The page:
Scottish Gaelic in the Collections
This week is World Gaelic Week (Seachdain na Gàidhlig) – an initiative to celebrate Scottish Gaelic across the globe. In this blog we highlight some of our collections across archives and rare books relating to the Gaelic language.
The University’s minutes of Senatus record the provision of Gaelic texts for students as early as 1710.
In the rare book collections, texts span the centuries from a 1684 copy of the Psalms of David (Psalma Dhaibhidh a nMeadrachd) translated into the ‘Scottish-Irish meeter’ by Robert Kirk (student of St Andrews) to Gaelic translations of Beatrix Potter’s children’s stories, published in the 2000s.
The MacGillivray collection of rare books and serials was donated in 1939 by Dr Angus MacGillivray whose extensive collecting habits focused on works in Gaelic or regarding Highland history and literature. One of the most fascinating objects in his collection is the annotated copy of Typographia Scoto-Gadelica, a catalogue intending to cover books printed in Scottish Gaelic from 1567 to 1914. MacGillivray marked which works he had collected, as well as recording his book discoveries which were not in the catalogue. This collection is a treasure trove of the Celtic Revival movement and has yet to be explored in detail.
The St Andrews University Celtic Society was founded in 1796. Reference to the foundation of the ‘Highland’ Society is recorded in the minutes of Senatus in 1800. The Society continues today as one of the oldest student societies in the University.
The constitution for the Celtic society, ca. 1895, states the objective of the society was to promote the welfare of the members and ‘foster an interest in Celtic matters generally’. By 1936, the constitution laid out the aims of the society as promoting ‘interest in the Gaelic Language and Literature to encourage Highland Music and Dancing, to foster an interest in Celtic matters generally, to encourage friendly relations among members and to promote their welfare’. In fact, Dr Angus MacGillivray (donor of the MacGillivray collection) delivered a lecture to the Society in 1932 on the subject of ‘Celtic proverbs’.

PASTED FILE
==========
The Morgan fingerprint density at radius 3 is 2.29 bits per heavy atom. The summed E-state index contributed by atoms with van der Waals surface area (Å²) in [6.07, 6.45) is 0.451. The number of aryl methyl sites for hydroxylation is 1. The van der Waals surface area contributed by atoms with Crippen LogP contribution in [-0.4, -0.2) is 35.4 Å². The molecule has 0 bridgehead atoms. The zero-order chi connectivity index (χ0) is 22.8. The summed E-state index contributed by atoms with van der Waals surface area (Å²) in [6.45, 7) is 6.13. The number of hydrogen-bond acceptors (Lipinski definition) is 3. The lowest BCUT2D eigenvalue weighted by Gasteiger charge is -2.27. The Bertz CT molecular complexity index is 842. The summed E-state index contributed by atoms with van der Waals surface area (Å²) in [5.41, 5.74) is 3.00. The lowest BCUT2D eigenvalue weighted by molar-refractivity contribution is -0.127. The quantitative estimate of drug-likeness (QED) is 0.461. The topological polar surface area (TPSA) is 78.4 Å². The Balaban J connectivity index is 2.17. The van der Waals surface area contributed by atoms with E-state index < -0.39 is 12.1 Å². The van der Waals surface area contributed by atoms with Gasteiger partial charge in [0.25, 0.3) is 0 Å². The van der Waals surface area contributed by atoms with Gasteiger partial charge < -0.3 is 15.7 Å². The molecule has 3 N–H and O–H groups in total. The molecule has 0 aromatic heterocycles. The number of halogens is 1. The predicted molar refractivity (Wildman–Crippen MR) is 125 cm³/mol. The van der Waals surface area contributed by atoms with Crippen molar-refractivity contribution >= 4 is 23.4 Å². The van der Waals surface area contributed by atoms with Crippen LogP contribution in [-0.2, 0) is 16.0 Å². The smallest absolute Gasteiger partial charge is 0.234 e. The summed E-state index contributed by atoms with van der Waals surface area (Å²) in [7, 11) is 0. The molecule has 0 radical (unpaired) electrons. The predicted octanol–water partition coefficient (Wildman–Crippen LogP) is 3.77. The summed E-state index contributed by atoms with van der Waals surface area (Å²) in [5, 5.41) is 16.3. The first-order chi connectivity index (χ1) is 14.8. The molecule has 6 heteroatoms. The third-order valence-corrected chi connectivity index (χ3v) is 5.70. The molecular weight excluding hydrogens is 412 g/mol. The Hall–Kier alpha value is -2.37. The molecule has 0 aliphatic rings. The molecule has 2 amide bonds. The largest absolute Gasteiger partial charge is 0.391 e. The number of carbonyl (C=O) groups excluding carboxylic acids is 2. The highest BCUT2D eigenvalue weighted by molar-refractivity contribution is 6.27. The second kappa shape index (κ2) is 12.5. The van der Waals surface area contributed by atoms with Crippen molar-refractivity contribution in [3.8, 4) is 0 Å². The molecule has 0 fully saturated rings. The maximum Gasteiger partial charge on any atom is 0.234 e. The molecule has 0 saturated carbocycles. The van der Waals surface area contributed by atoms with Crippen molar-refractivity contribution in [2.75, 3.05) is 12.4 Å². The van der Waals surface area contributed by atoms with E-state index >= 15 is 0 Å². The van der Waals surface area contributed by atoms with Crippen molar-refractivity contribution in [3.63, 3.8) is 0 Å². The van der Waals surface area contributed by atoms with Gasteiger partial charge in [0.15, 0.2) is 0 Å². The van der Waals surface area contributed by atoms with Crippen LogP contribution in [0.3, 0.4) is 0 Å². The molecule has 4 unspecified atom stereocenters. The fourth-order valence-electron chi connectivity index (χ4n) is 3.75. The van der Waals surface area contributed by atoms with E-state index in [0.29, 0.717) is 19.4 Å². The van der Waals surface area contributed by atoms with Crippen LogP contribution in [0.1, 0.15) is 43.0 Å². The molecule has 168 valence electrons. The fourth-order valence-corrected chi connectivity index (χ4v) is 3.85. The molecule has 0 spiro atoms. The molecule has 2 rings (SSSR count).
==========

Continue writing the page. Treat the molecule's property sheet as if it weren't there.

The minutes of the Society from 1815 to 1897 are entirely in Gaelic. It has been suggested that the Gaelic used in the earlier minutes is a Perthshire dialect. If any Gaelic speakers can confirm this, we would love to hear from you.
Some of the minutes are in English and record events such as the Gaelic spelling bee which took place in February 1939.
The minute book from 1988-1996 has a note from the Secretary stipulating that the records had to be transferred to the library, with a warning that they had to buy a good sturdy minute book before depositing the old one in the Library, or they might ‘be visited in [their] dreams by haunting ghosts of past Celtic Society Secretaries!’ Perhaps the reason why Libraries and Museums has such an extensive archive for the society, including the chest that the records were stored in!
The more recent transfers from the Society into the archive have been digital. These include floppy discs from the 1990s, and born-digital records such as Word documents and spreadsheets. We encourage student societies to get in touch if they have any records they wish to transfer to the archive, both paper and digital. Please do get in touch: [email protected]
Happy World Gaelic Week (Seachdain Na Gàidhlig)!